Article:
On 21 July 1929 Adelchi Serena, podestà of L’Aquila, announced in the local newspaper, “Il Popolo d’Abruzzo”, the imminent start of work on construction of the Casa del Balilla, inserting the city into the vast building program being carried out by the Opera Nazionale Balilla. The building plans, drawn up in February 1929 by Luigi Cardilli, a young civil engineer in the municipal building department who was trained in Rome, corresponded fully with the indications given in Del Debbio’s manual concerning the requirements for the “Casa Balilla with gymnasium”. Architecturally, the adoption of the modernized Roman style was considered well-suited for the purpose, as it was proper for a work that was meant to reflect the new order, the Fascist or-der, that presumed a direct link with Rome, borrowing stylistic elements derived from Roman academism taken in particular from Del Debbio’s manual. The building confirmed in essence the attention towards the historicist language manifested by first-generation ONB works. The decoration of the facades and of some interior elements is in the Casa del Balilla made entirely through the use of artificial stone. This material enters heavily into the building and realizes the imitation of cut stone in all the elements conceived as stone. The aim of this paper is to investigate a constructive episode characterized by the decoration in artificial stone that although regarded as synonymous of aulic and “culturalist” architecture, if compared to the nascent renewal of Italian architecture, was still widely used in many buildings of the period.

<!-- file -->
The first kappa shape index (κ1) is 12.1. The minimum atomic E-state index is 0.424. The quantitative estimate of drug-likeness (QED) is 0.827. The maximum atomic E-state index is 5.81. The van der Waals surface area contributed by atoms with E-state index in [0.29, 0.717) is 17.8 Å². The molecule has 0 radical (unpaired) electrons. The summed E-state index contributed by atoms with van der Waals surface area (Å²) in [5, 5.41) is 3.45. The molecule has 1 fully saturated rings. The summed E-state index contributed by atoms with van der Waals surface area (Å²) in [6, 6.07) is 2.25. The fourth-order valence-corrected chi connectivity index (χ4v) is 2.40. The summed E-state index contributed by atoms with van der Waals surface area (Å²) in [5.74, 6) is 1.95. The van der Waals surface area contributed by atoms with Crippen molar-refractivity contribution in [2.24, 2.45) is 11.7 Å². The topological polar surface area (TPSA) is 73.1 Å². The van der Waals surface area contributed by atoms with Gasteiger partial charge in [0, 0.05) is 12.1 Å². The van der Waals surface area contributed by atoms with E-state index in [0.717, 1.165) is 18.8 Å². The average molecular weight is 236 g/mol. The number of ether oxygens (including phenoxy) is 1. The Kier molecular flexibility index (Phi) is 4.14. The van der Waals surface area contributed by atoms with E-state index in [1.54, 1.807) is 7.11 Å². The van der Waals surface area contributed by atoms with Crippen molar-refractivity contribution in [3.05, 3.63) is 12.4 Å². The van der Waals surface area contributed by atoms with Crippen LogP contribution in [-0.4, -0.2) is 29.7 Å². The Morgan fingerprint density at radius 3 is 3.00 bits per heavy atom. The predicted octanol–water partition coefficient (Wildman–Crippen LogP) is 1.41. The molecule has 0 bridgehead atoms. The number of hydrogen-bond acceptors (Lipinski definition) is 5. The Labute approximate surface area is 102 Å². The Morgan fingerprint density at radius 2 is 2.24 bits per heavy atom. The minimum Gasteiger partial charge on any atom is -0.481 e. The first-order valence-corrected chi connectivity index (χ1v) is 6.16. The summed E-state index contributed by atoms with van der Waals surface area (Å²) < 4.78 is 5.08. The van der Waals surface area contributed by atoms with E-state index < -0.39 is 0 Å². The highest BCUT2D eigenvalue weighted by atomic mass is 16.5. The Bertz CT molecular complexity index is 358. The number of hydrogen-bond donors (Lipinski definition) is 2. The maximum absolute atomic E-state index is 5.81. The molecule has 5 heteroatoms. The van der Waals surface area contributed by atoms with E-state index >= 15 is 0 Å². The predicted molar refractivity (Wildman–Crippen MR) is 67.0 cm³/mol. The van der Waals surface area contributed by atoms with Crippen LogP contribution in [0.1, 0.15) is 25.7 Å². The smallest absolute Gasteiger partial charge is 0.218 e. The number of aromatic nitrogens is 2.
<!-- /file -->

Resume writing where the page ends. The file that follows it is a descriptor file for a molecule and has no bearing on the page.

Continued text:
La Casa del Balilla a L'Aquila e la pietra artificiale

BELLICOSO, ALESSANDRA
2016

Abstract

On 21 July 1929 Adelchi Serena, podestà of L’Aquila, announced in the local newspaper, “Il Popolo d’Abruzzo”, the imminent start of work on construction of the Casa del Balilla, inserting the city into the vast building program being carried out by the Opera Nazionale Balilla. The building plans, drawn up in February 1929 by Luigi Cardilli, a young civil engineer in the municipal building department who was trained in Rome, corresponded fully with the indications given in Del Debbio’s manual concerning the requirements for the “Casa Balilla with gymnasium”. Architecturally, the adoption of the modernized Roman style was considered well-suited for the purpose, as it was proper for a work that was meant to reflect the new order, the Fascist or-der, that presumed a direct link with Rome, borrowing stylistic elements derived from Roman academism taken in particular from Del Debbio’s manual. The building confirmed in essence the attention towards the historicist language manifested by first-generation ONB works. The decoration of the facades and of some interior elements is in the Casa del Balilla made entirely through the use of artificial stone. This material enters heavily into the building and realizes the imitation of cut stone in all the elements conceived as stone. The aim of this paper is to investigate a constructive episode characterized by the decoration in artificial stone that although regarded as synonymous of aulic and “culturalist” architecture, if compared to the nascent renewal of Italian architecture, was still widely used in many buildings of the period.
978-88-86638-33-3
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Utilizza questo identificativo per citare o creare un link a questo documento: http://hdl.handle.net/11697/112626
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